In my last post, I shared my response to an audience member who asked how to reduce the impact of the person on her team who needs to talk everything out. You can read that post here. As I was writing, I realized that the opposite is a problem worth discussing too. How do you handle the person who keeps quiet and doesn’t share his perspective with the team? So, in the interest of thoroughness and impartiality, today I’m talking about the challenges of the silent types.

Remember what’s good about the quiet ones

It can be frustrating when there’s a person on your team who sits quietly in your meetings and seldom interjects. You’re not sure where they stand or what they’re thinking. Before talking about the downside of having a silent type, it’s worth noting their strengths.

  • The people who don’t talk much usually listen well. They are paying attention and taking in everything that’s going on
  • The quiet folks tend to be thoughtful and reflective, particularly on complicated issues. When they do arrive at an opinion, it’s well-considered
  • When the silent types do speak up, their input carries a lot of weight and can be very influential

Why you should worry

There are times when you’re not getting enough from your quiet team member or where their reluctance to chime in can have negative consequences, such as when:

  • The person has concerns that you don’t hear about (or don’t hear until too late)
  • The team only sees the output of the person’s thinking, not the thought process that got her there and therefore struggles to follow and get onboard
  • The person can appear disengaged from, disinterested in, or judgmental of the work of her teammates

How to Manage the Silent Type

The quiet person is not likely to think of himself as a trouble maker. He probably feels like he’s the one who is appropriately measured in his contribution.

As with my advice for the talker, your first conversation should focus on self-awareness. “I want to talk with you about your participation in meetings. I’m concerned that the contributions to our team discussions are imbalanced. I know you’re engaged in the issues and at the same time, worried that you’re not sharing your value with the team. How can we benefit more from your contribution?”

Give concrete examples to help the person see where his silence was a negative for the team. For example, if you had a 60-minute conversation about an issue and he only raised a concern as you were walking out of the meeting room, you can talk about the impact of his timing. “I think your point about the risks was a really good one. Unfortunately, when you raised it after we’d left the room, we didn’t get the chance to talk it through as a team.”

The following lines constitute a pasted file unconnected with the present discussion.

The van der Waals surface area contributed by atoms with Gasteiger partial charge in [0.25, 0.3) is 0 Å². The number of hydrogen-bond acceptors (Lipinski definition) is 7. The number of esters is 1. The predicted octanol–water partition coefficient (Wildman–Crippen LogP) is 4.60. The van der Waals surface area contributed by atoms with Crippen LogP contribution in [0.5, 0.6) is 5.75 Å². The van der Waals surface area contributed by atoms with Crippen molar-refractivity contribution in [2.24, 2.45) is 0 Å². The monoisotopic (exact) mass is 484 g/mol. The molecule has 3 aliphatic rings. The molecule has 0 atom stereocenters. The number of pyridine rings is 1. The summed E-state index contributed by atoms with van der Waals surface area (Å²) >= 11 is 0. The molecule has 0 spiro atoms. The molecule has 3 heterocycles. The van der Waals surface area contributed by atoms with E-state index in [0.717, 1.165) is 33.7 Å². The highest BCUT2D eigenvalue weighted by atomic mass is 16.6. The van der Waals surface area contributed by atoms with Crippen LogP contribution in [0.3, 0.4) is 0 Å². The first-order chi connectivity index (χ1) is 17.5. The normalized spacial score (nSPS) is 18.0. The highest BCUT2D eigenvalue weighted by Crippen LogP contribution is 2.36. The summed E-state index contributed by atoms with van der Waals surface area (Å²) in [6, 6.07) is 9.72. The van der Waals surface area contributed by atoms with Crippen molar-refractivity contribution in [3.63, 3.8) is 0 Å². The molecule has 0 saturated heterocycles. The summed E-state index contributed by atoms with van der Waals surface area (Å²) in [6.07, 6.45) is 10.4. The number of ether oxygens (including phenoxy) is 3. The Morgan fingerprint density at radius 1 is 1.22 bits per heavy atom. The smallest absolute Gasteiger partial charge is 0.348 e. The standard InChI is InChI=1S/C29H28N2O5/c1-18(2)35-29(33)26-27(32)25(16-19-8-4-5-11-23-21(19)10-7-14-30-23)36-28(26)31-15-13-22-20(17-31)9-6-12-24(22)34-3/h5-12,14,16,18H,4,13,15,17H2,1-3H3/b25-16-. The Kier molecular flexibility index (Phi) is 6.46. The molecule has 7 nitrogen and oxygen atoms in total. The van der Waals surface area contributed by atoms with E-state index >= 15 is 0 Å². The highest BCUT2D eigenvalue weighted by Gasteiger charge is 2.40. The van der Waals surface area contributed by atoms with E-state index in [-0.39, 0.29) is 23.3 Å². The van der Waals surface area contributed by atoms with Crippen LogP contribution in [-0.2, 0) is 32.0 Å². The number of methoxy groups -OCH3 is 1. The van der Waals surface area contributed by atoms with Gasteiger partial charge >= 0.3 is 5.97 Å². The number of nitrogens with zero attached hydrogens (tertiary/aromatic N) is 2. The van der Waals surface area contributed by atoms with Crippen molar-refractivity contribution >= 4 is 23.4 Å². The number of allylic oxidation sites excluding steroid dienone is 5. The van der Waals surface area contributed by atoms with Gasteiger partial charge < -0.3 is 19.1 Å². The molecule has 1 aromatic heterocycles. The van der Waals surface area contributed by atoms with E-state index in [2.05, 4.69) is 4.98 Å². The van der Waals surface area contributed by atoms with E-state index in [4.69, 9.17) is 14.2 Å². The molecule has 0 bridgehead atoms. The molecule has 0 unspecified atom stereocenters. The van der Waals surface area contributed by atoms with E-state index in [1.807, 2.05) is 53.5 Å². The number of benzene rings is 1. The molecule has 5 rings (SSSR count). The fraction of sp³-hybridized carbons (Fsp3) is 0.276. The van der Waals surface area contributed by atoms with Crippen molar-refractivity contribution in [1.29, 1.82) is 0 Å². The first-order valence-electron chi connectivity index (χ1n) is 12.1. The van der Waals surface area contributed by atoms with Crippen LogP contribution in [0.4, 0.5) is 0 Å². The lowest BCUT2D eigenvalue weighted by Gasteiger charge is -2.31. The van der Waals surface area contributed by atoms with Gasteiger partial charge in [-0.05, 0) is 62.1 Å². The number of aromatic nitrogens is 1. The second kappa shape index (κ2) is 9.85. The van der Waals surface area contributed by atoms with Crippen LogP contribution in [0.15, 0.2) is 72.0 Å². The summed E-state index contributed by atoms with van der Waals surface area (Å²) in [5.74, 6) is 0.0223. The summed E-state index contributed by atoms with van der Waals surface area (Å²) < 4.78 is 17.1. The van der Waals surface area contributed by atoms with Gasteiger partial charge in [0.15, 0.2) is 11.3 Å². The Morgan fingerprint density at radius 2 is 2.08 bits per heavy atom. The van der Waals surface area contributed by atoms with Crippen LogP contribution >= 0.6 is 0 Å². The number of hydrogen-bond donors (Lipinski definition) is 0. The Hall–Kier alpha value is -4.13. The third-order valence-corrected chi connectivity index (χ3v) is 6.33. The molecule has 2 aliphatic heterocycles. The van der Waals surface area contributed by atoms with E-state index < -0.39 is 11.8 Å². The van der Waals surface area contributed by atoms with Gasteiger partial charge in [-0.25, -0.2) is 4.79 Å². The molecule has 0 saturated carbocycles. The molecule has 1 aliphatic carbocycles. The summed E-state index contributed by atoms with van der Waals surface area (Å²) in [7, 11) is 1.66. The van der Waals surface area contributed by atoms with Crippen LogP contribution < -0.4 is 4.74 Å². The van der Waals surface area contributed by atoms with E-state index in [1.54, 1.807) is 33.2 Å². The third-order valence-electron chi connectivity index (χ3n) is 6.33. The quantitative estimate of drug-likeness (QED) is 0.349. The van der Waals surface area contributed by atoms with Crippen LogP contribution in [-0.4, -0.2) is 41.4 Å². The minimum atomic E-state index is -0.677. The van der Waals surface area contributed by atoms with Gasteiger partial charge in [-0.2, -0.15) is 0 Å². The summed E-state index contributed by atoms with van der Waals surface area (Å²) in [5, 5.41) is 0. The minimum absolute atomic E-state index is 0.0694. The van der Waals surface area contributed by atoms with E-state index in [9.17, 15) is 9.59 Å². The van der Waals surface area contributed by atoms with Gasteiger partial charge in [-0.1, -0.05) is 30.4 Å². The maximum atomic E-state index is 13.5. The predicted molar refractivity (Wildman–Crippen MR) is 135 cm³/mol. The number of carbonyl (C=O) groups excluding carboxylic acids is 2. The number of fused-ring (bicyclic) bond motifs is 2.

Listen carefully to the person’s response and dig a little deeper with one or more of these questions?

  • How do you think about your participation in our meetings? What do you see as your role? Where do you think you contribute most?
  • How do you prepare for these meetings? What might you do before the meeting to be ready to share your thoughts earlier?
  • How could I help draw you into the conversation more often or sooner?
  • What could you do to monitor your contributions and balance them with the rest of the team?

Tips to Try

Ideally, greater self-awareness and a little encouragement will inspire more active input from your quiet team member. If you need a little more than that, try these tips:

  1. Interestingly, both talkers and non-talkers benefit from good pre-reads. That’s because they help them collect their thoughts outside the meeting room. Include questions you’d like your quiet type to weigh in on during the meetings so he can prepare.
  2. On the way into the meeting, encourage the person to participate, “I’d like to hear your perspective on these issues today.”
  3. Solicit input when you don’t receive it. “Maurizio, how are you thinking about this decision?”
  4. If the quiet person lobs a grenade right at the end of the discussion, be clear that the timing could be better. “We’re out of time now. That’s the kind of question we need earlier in the discussion.”
  5. On the way out of the meeting, share feedback on how he did. Make a specific request about how he might continue to improve in the next meeting.

As one of the people in the world who talks too much, I’m always wondering what’s going on in the minds of the quiet types. In my experience, most of them are taking everything in, analyzing it, and concocting really astute plans. All that is great if you can get them to share it with the team. Make sure your quiet types are being heard. Don’t accept introversion as an excuse for not contributing.

Further Reading

How Do You Interpret Silence?

Extravert vs. Egomaniac: Are you too much for your team?

Are you a good listener?

11 Responses to How to handle the quiet person on your team

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